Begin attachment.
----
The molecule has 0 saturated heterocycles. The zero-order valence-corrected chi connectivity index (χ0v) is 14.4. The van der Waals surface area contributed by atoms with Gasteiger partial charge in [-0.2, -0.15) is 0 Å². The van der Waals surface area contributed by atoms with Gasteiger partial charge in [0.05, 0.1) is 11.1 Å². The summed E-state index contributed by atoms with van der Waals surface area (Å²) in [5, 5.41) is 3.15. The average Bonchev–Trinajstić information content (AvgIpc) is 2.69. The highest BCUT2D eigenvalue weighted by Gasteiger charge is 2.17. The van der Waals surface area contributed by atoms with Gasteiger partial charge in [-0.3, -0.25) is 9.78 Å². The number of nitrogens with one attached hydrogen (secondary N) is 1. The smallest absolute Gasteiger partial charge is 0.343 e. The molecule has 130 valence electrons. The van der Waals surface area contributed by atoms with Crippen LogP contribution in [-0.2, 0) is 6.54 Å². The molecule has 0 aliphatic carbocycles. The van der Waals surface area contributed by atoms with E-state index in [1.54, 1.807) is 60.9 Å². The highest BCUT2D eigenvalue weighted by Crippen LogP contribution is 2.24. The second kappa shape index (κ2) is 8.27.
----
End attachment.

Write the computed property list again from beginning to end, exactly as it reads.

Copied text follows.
The molecule has 0 saturated heterocycles. The zero-order valence-corrected chi connectivity index (χ0v) is 14.4. The van der Waals surface area contributed by atoms with Gasteiger partial charge in [-0.2, -0.15) is 0 Å². The van der Waals surface area contributed by atoms with Gasteiger partial charge in [0.05, 0.1) is 11.1 Å². The summed E-state index contributed by atoms with van der Waals surface area (Å²) in [5, 5.41) is 3.15. The average Bonchev–Trinajstić information content (AvgIpc) is 2.69. The highest BCUT2D eigenvalue weighted by Gasteiger charge is 2.17. The van der Waals surface area contributed by atoms with Gasteiger partial charge in [-0.3, -0.25) is 9.78 Å². The number of nitrogens with one attached hydrogen (secondary N) is 1. The smallest absolute Gasteiger partial charge is 0.343 e. The molecule has 130 valence electrons. The van der Waals surface area contributed by atoms with Crippen LogP contribution in [-0.2, 0) is 6.54 Å². The molecule has 0 aliphatic carbocycles. The van der Waals surface area contributed by atoms with E-state index in [1.54, 1.807) is 60.9 Å². The highest BCUT2D eigenvalue weighted by Crippen LogP contribution is 2.24. The second kappa shape index (κ2) is 8.27.